Seattle Renters Celebrate a Victory in the Fight for Housing Justice

Seattle City Council Today Passes a Bill that Reforms Move-in Fee Requirements

SEATTLE – Washington Community Action Network (Washington CAN!) today celebrates a victory with the community after the Seattle City Council votes to approve legislation that puts a cap on move-fees (security deposit, nonrefundable fees, and last month’s rent) when renters lease a unit. Council Bill 188817 also allows renters to pay these fees in installments in lieu of one large, up-front payment that’s currently required.

“This win today shows how important it is to organize around issues that will actually make a difference in the lives of low-income communities and communities of color in Seattle,”said Washington CAN! Seattle Organizer Xochitl Maykovich, “Seattle City Council has made a good step towards bringing housing justice to the city by passing this legislation.” A coalition of dozens of organizations, such as the Seattle Education Association, testified in support of this legislation.

Washington CAN! has organized around this issue throughout the past year. Washington CAN! released a report on Seattle’s housing crisis in July after conducting a survey with more than 300 Seattle renters. Survey respondents shared their personal experiences regarding economic evictions, substandard housing, and housing discrimination. Results showed 87% of respondents cited high move-in fees as the biggest barrier to finding affordable housing in Seattle.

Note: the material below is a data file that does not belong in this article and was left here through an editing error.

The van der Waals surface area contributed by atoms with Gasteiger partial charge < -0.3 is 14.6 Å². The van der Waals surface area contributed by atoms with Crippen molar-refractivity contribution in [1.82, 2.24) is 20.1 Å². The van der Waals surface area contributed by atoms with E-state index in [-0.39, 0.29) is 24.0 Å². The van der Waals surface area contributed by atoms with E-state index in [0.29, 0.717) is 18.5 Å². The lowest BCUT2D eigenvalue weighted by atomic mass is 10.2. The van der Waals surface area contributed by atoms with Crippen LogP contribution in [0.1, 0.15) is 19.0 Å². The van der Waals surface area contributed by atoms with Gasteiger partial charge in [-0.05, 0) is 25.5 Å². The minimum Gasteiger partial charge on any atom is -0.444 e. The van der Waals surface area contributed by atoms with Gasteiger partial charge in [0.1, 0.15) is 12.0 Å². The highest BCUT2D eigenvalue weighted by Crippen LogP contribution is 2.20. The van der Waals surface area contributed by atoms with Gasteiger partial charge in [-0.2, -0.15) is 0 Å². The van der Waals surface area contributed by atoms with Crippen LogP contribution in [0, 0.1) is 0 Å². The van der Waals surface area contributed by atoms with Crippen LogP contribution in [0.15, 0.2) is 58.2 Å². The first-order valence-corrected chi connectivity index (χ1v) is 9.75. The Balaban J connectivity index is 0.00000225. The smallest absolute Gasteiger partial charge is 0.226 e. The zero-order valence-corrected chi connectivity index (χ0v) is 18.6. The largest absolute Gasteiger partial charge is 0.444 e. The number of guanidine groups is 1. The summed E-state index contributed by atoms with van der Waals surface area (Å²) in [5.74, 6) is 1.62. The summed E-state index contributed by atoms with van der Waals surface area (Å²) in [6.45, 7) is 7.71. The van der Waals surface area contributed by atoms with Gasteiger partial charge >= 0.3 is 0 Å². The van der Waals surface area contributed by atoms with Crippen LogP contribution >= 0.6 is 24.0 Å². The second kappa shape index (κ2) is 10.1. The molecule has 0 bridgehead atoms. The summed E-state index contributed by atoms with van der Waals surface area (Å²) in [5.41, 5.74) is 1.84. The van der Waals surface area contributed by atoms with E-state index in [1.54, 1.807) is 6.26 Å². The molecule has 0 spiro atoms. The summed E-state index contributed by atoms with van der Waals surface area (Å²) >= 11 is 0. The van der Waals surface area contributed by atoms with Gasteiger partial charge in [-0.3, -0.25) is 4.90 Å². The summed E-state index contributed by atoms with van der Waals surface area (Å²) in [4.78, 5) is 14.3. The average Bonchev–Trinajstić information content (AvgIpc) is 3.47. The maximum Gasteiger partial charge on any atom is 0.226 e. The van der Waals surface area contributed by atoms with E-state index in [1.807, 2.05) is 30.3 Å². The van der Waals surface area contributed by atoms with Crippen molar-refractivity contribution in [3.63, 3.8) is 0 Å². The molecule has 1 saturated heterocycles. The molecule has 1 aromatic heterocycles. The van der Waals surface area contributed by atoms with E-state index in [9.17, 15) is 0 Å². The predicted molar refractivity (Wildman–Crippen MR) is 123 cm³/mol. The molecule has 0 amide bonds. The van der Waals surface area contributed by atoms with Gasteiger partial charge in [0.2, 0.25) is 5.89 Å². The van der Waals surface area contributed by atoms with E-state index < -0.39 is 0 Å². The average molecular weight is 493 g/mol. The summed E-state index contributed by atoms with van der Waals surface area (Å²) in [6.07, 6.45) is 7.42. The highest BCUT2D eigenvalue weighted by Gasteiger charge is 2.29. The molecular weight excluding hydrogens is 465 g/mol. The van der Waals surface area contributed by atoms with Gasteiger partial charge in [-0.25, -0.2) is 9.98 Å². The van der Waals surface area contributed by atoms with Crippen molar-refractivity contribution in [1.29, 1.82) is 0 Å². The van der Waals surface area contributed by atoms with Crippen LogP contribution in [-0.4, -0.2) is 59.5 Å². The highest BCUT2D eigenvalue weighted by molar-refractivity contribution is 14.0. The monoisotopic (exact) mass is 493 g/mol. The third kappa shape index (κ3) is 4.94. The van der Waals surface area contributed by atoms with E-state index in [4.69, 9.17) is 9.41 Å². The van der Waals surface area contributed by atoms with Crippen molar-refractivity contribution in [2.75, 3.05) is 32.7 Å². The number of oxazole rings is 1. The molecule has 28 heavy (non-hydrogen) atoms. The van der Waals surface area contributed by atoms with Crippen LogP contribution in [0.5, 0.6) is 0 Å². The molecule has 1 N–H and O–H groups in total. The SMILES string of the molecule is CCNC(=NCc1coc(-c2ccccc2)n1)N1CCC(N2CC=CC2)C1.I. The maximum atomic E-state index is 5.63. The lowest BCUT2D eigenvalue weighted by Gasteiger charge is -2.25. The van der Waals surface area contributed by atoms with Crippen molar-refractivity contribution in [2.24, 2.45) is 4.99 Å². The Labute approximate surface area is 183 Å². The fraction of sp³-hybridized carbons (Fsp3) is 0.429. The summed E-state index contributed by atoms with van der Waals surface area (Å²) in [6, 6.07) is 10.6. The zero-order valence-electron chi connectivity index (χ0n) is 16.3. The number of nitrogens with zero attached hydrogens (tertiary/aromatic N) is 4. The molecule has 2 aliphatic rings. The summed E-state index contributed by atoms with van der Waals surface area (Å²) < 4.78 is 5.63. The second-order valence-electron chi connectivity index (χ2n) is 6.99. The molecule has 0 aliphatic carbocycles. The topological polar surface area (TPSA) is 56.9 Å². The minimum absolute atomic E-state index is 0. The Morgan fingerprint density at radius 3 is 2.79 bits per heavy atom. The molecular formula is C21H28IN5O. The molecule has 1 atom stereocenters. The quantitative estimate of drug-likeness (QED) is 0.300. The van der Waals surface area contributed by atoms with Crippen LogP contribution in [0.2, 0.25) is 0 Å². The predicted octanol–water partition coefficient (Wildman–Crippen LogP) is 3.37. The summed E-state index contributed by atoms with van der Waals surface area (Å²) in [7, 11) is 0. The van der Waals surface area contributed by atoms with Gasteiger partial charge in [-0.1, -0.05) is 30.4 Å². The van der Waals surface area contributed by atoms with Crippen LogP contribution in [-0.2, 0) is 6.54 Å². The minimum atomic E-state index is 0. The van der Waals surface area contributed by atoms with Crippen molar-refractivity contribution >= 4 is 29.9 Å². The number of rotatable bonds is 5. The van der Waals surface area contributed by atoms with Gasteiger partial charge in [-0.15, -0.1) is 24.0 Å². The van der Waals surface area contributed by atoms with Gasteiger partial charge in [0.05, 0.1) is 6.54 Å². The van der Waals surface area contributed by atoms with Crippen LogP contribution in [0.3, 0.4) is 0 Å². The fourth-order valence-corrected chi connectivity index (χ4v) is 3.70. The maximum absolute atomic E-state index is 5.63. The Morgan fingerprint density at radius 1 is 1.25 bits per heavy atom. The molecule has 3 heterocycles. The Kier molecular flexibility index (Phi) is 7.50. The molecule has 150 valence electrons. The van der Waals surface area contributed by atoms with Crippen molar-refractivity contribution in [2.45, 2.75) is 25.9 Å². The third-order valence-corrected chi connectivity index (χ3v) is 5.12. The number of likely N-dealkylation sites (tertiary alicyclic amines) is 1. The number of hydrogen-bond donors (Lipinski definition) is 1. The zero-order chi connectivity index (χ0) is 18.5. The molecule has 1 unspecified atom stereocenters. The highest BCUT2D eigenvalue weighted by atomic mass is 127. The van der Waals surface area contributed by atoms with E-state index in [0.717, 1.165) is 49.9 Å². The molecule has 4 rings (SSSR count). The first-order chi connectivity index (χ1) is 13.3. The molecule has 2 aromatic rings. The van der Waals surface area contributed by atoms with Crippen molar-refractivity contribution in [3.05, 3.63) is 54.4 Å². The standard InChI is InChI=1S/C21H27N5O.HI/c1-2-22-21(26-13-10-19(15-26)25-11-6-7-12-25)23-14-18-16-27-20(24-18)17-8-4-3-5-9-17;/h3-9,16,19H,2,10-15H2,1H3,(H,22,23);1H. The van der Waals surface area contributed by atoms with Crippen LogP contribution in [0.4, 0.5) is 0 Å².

Six councilmembers voted the bill out of committee last month after working on this legislation for several weeks. Councilmember Gonzalez introduced amendments at the committee hearing to add anti-retaliation measures to the legislation.

“This amended bill ensures that more low-income workers can live in the community where they work. Exorbitant move-in fees should not be the factor that determines whether you live in a home versus out on the street,”said Councilmember Lorena González. “I’d especially like to thank the organizers who helped amplify the voices of those who struggle to even apply for rental housing. This is a vital step toward increasing equity and affordability in Seattle.”

“This is a great win for people in Seattle who are struggling to move into housing,”said Washington CAN! member Gina Owens. “I’m happy the council recognized the disparity and passed a bill that will mean a lot to low-income people who just want a decent roof over their heads.”

Council Bill 118817 goes into effect early in 2017.